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Dizzee Rascal

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    Dizzee Rascal

    Boy In Da Corner 9 ( 2003 )
    Sittin' Here / Stop Dat / I Luv U / Brand New Day / 2 Far / Fix Up, Look Sharp / Cut Em Off / Hold Ya Mouf / Round We Go / Jus A Rascal / Wot U On? / Jezebel / Seems 2 Be / Live O / Do It

    Grime is an underground music scene that's evolved out of garage and drum n bass. It exists largely outside of the music business, preferring to organize for itself late night raves, broadcast over numerous London pirate radio stations, etc. The music represents the mobile phone and playstation generation, bringing in sounds true to real life today. Grime is so real and upto date as far as what's happening in London and England, that existing rules are being broken. Dizzee Rascal is 'the name' from this scene that's made it into the mainstream. More will surely follow, as true as some other cliche that I could have followed that one with. I was listening to the 1400 hours of music I have on my computer. Well, not all at once, obviously! I had the thing on random play. I suddenly felt very old, even though the music I have spans the 50s onwards, with a good 50% coming from the 90s onwards. Yet, I felt very old. New bands sounding like old bands, a mainstream music scene berift of new, challenging ideas. Berift of originality. Dizzee Rascal comes to us via 'Boy In Da Corner' saying he doesn't care HOW music is made, or at least, or it's 'supposed' to be made. He just knows what he wants to acheive. London calling?? The easy comparison to make using mainstream ears is to recognize a certain shared music spirit between Dizzee and Mike Skinner of The Streets. That's hugely simplistic, although does capture some of the essence of what musically is going on here. A return to freshness, to basics. Utilizing sounds such as ringtones, beeps, traffic, etc.

    Lyrically, the young Mr Rascal does stream of conciousness, makes social observations and critiscms. The album varies between humour and anger, and states inbetween. 'I Luv U' is a case in point, opening with sampled female computerized "I love you" then turning into an absolute lyrical onslaught that goes through teenage pregnancy, social attitudes and beyond. The music represents metal and machinery, it represents 'grime' as well as, oh..... 'punk' represented Punk. The word is appropriate. 'Fix Up Look Sharp' opens with a hugely loud and pounding drum beat, a Led Zeppelin type of drum beat. It's a track utilizing garage, drum 'n' bass, hip hop and rap 'technologies', a track with a vocal right out there and meaning it, real. It's a song that will appeal to a far wider audience than dance/hip hop bods. It's has the spirit. 'Jus' A Rascal' is delicious and i'm running out of things to say, because it isn't actually easy to describe this album. The words are worth listening to, speedy vocal delivery in the middle of intelligent use of samples and sounds not usually employed in garage/hip-hop music. The entire album lacks any weak link, apart from possibly beating your head into the ground through its sheer relentless assault. A new scene is coming, it's thoroughly English. We've waited a long time for the UK to produce its own urban music in response to the US Hip-Hop onslaught. Perhaps we've now got it.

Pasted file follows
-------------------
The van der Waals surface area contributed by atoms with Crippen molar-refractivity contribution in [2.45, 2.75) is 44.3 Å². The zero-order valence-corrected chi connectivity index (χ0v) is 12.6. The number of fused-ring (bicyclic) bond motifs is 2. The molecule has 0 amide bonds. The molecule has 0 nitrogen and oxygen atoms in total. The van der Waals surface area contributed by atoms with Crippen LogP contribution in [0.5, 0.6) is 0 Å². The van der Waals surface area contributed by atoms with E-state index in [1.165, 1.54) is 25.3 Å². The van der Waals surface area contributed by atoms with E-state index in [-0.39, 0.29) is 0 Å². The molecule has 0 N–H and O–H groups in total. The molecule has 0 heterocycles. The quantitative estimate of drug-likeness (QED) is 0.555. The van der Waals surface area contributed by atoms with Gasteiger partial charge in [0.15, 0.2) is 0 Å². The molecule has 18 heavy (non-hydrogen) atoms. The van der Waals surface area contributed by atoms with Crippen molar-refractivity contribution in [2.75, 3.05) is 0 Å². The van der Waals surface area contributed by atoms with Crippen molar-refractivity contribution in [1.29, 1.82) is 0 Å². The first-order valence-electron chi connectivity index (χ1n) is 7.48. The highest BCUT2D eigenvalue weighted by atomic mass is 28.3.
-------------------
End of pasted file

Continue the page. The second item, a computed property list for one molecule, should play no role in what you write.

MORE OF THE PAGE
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    this page last updated 14/10/08

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